In a speech at the University of Stellenbosch in 1990, Breyten Breytenbach identified himself as an ‘‘Afrikaner, South African and African’’ (1996:32). At a conference on the theme of ‘‘Identity and Differences’’ in Senegal the previous year...
6. Inheritance in Question: The Magical Realist Mode in Afrikaans Fiction
What I hope to do in this essay is take some of the liberty provided by magical realism’s broad and sometimes conflicting hermeneutics to address the ways in which this mode has been employed in some recent Afrikaans fiction. My discussion...
7. Natal Women’s Letters in the 1850s: Ellen McLeod, Eliza Feilden, Gender and "Second-World" Ambi/valence
A distinction between the positionality felt in settler writing and in imperialist writing has recently become crucial in postcolonial studies; in support of this distinction, Stephen Slemon and Alan Lawson have both argued that...
8. Rural Women and African Resistance: Lauretta Ngcobo’s Novel And They Didn’t Die
Debates about the relationship of culture, ideology and the politics of literary representation are complex. Frantz Fanon wrote in Toward the African Revolution,/em> that the process of industrialization camouflaged racism: ‘‘the perfecting of the...
9. Five Minutes of Silence: Voices of Iranian Feminists in the Postrevolutionary Age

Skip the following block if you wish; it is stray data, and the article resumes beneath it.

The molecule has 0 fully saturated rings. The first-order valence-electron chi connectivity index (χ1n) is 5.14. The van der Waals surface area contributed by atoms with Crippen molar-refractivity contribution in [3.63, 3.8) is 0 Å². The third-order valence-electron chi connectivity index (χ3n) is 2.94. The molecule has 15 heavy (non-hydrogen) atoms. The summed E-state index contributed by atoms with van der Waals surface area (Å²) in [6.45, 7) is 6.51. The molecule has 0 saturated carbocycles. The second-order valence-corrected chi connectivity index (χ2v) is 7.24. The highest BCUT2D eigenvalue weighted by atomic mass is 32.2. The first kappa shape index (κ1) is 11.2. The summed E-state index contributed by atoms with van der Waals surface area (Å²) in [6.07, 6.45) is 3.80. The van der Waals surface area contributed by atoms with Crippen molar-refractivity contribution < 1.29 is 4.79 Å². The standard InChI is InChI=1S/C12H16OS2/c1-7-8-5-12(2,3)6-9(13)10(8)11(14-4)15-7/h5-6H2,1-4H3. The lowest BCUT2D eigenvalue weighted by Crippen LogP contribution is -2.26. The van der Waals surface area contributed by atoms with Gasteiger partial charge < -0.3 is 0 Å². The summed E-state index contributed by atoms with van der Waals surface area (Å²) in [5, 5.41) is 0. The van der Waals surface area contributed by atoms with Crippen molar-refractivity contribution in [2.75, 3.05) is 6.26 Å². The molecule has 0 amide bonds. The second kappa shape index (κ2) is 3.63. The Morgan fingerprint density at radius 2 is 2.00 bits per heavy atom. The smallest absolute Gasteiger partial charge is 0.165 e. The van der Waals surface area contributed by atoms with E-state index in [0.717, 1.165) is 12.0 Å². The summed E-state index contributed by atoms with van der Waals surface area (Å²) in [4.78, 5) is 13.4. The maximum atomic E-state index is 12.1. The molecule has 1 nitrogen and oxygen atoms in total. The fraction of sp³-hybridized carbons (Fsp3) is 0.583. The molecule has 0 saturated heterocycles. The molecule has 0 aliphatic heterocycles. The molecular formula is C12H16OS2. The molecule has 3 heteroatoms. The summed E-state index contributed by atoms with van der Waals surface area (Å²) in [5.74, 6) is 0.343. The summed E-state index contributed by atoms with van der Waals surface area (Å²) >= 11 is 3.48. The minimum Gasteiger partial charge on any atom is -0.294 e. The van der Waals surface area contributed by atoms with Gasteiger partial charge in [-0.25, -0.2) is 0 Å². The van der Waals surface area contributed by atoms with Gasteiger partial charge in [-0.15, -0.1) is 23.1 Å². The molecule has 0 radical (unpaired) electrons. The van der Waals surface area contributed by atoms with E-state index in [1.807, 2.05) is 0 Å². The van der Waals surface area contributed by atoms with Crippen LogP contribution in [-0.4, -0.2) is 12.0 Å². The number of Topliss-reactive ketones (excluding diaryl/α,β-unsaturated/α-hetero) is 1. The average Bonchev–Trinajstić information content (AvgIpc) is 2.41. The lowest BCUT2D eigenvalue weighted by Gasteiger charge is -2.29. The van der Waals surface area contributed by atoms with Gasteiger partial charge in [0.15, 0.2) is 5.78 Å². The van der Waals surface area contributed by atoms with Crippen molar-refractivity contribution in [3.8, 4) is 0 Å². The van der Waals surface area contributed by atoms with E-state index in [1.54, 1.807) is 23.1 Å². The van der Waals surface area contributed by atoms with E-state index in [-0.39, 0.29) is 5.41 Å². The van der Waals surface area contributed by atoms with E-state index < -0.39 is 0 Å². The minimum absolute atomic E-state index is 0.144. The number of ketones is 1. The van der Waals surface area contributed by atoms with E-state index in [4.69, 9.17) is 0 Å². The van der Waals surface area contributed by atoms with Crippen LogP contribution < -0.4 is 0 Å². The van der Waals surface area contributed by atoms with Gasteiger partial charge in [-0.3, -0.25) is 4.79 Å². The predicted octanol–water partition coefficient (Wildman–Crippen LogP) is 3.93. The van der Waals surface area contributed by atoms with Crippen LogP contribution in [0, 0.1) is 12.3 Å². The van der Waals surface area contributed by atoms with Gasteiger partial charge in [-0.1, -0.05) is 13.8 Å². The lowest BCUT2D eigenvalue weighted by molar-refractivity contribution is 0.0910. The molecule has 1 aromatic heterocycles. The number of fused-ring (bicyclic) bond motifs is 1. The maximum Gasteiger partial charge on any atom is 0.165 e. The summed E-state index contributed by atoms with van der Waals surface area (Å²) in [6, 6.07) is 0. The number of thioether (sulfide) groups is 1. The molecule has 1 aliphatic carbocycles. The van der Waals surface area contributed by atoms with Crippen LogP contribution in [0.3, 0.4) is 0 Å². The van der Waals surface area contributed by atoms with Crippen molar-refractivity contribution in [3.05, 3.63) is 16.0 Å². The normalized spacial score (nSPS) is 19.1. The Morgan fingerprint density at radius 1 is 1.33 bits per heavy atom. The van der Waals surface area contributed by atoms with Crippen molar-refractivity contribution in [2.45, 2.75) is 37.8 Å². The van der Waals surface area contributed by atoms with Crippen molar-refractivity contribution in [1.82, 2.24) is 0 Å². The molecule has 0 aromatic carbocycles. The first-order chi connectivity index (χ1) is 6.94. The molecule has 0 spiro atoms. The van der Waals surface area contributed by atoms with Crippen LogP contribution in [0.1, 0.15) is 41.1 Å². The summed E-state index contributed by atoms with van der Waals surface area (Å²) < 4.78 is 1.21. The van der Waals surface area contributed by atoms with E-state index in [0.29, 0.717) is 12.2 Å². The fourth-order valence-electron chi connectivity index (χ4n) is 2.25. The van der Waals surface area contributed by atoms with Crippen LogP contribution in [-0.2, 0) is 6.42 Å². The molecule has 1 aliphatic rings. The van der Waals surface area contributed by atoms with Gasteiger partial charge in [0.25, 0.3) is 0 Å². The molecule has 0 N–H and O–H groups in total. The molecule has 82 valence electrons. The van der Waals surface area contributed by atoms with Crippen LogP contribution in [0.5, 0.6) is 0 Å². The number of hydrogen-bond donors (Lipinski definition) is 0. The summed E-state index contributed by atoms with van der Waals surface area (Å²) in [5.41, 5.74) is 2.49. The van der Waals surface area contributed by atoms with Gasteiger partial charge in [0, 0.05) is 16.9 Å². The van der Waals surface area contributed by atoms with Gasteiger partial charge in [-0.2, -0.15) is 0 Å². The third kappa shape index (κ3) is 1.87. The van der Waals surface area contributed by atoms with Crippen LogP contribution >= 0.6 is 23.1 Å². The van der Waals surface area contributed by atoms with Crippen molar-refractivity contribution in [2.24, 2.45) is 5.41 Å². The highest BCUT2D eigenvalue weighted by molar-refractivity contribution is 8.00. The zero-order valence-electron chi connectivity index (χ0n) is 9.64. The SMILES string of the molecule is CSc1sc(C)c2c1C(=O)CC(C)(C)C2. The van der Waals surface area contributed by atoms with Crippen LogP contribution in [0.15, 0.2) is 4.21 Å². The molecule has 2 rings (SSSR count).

In March of 1979, one month after the anti-imperial revolution in Iran, the country sustained five days of mass feminist demonstrations. Although a large body of outspoken Iranian women had marched against the oppressive practices of the monarchy during the revolutionary period, these same women, now at...
10. FAS and Cultural Discourse: Who Speaks for Native Women?
On 6 August 1996, Justice Perry Schulman of the Manitoba Court of Queen’s Bench ordered a twenty-two-year-old Native woman from Winnipeg’s inner city to enter a drug treatment program for substance addiction. The woman, who was...
11. Can Rohinton Mistry’s Realism Rescue the Novel?
On the back cover of the American paperback edition of Rohinton Mistry’s recent novel A Fine Balance, there is an excerpt from the New York Times: ‘‘Those who continue to harp on the decline of the novel ought to . . . consider Rohinton...
12. Dislocations of Culture: Unhousing and the Unhomely in Salman Rushdie’s Shame
While subjectivity may be located in a desire for home— a desire to be rooted in or affiliated with a certain ethos or place, for example, or in a particular gendered, racial, sexual, class or cultural identity—the notion of home...
13. A Vision of Unity: Brathwaite, Ngugi, Rushdie and the Quest for Authenticity
This paper addresses three questions. First, how are writers and intellectuals creating, maintaining or giving voice to authentic, local cultural traditions in the face of rapid globalization? Second, is there a global voice or tradition growing up...
14. Cowboy Songs, Indian Speeches and the Language of Poetry
Cowboys are not particularly popular these days, at least among postcolonial academics. Indians are. In both cases, the reasons are not entirely plausible, though plausibility has never interfered with fashion. So I thought it might be...
Page Count: 222
Publication Year: 2000
OCLC Number: 45844411